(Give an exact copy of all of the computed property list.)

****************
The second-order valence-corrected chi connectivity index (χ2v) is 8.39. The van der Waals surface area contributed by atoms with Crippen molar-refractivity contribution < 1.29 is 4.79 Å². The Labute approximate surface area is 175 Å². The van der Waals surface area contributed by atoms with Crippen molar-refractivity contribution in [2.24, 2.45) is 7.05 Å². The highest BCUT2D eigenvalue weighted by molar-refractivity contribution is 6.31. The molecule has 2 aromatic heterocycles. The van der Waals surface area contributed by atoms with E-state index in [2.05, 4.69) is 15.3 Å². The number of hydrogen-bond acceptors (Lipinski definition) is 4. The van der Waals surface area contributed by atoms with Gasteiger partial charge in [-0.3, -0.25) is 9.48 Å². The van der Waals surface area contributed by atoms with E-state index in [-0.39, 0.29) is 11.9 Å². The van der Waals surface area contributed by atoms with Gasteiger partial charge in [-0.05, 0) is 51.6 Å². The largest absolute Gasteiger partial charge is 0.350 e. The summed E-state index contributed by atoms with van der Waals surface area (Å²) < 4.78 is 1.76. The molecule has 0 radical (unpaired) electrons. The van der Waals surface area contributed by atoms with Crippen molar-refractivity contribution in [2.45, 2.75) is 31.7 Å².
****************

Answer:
The second-order valence-corrected chi connectivity index (χ2v) is 8.39. The van der Waals surface area contributed by atoms with Crippen molar-refractivity contribution < 1.29 is 4.79 Å². The Labute approximate surface area is 175 Å². The van der Waals surface area contributed by atoms with Crippen molar-refractivity contribution in [2.24, 2.45) is 7.05 Å². The highest BCUT2D eigenvalue weighted by molar-refractivity contribution is 6.31. The molecule has 2 aromatic heterocycles. The van der Waals surface area contributed by atoms with E-state index in [2.05, 4.69) is 15.3 Å². The number of hydrogen-bond acceptors (Lipinski definition) is 4. The van der Waals surface area contributed by atoms with Gasteiger partial charge in [-0.3, -0.25) is 9.48 Å². The van der Waals surface area contributed by atoms with E-state index in [-0.39, 0.29) is 11.9 Å². The van der Waals surface area contributed by atoms with Gasteiger partial charge in [-0.05, 0) is 51.6 Å². The largest absolute Gasteiger partial charge is 0.350 e. The summed E-state index contributed by atoms with van der Waals surface area (Å²) < 4.78 is 1.76. The molecule has 0 radical (unpaired) electrons. The van der Waals surface area contributed by atoms with Crippen molar-refractivity contribution in [2.45, 2.75) is 31.7 Å².